Governor proposes mental-health plan

$18.5 million plan strives to minimize harm from unstable individuals

Hickenlooper Enlarge photo

Hickenlooper

DENVER – Gov. John Hickenlooper announced plans Tuesday to improve the state’s psychiatric-crisis care and keep mentally unstable people from buying guns.

Hickenlooper and his Cabinet began working on the plan just days after the Aurora movie theater massacre in July, and they scheduled Tuesday’s announcement well before a gunman killed 20 children and seven adults and himself last Friday in Connecticut.

“We have a duty after tragedy to look at what we do, how we act and how we help others,” Hickenlooper said.

Hickenlooper wants Colorado courts to send mental-health commitment records to the Colorado Bureau of Investigation in real time so they can be used for background checks of people who want to buy guns. Currently, the CBI gets the information twice a year on a CD-ROM.

Hickenlooper could not explain why it has taken so long to send the information to the CBI.

“There are too many things like that in government,” he said.

The governor wants to make several other changes that will cost $18.5 million and will need approval from the Legislature.

More than half the cost will pay for a statewide mental-health crisis hotline and five new walk-in centers where people can go during a mental-health crisis. Police could also bring people to the centers, which are supposed to take the pressure off jails and emergency rooms to provide mental-health treatment.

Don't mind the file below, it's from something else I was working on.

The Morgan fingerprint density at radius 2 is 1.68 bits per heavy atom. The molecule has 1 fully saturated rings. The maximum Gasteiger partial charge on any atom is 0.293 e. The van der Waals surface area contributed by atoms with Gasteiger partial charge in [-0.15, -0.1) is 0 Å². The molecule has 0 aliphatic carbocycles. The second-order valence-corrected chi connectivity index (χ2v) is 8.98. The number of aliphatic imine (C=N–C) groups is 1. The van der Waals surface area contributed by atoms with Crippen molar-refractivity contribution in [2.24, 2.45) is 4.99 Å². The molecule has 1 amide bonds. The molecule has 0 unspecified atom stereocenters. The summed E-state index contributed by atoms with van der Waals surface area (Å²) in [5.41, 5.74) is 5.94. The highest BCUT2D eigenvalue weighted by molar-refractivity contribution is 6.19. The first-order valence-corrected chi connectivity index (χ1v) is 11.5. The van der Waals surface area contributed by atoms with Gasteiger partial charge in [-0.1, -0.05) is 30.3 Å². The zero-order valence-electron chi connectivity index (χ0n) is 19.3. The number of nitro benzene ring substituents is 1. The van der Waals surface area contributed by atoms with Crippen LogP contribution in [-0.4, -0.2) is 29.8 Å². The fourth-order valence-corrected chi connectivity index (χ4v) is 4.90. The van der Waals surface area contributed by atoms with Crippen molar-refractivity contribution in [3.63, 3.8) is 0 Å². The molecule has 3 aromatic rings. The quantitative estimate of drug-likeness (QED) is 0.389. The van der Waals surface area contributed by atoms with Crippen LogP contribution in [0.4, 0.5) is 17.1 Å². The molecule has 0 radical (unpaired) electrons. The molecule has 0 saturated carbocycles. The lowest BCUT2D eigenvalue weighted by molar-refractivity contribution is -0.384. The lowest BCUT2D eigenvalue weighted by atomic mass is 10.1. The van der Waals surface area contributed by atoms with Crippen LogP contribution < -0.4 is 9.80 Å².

The Department of Human Services has not figured out what towns will get the centers.

About $4.8 million would be used for better services and housing for people rejoining the community after a stay in the psychiatric hospital.

Colorado currently has three laws for committing people to psychiatric treatment against their will. Hickenlooper’s plan would consolidate the laws into one statute, and it will protect the civil liberties of patients, said Reggie Bicha, director of the Department of Human Services.

No system will work perfectly to keep unbalanced people from hurting others, but this plan should reduce the risk, Hickenlooper said.

“We believe these policies will reduce the probability of bad things happening to good people,” he said.

On Thursday, just a day before the massacre in Connecticut, Hickenlooper said it was time to talk about gun-control laws. He has not offered a specific proposal on guns, but Senate President John Morse, D-Colorado Springs, said the Legislature could consider a ban on assault weapons.

jhanel@durangoherald.com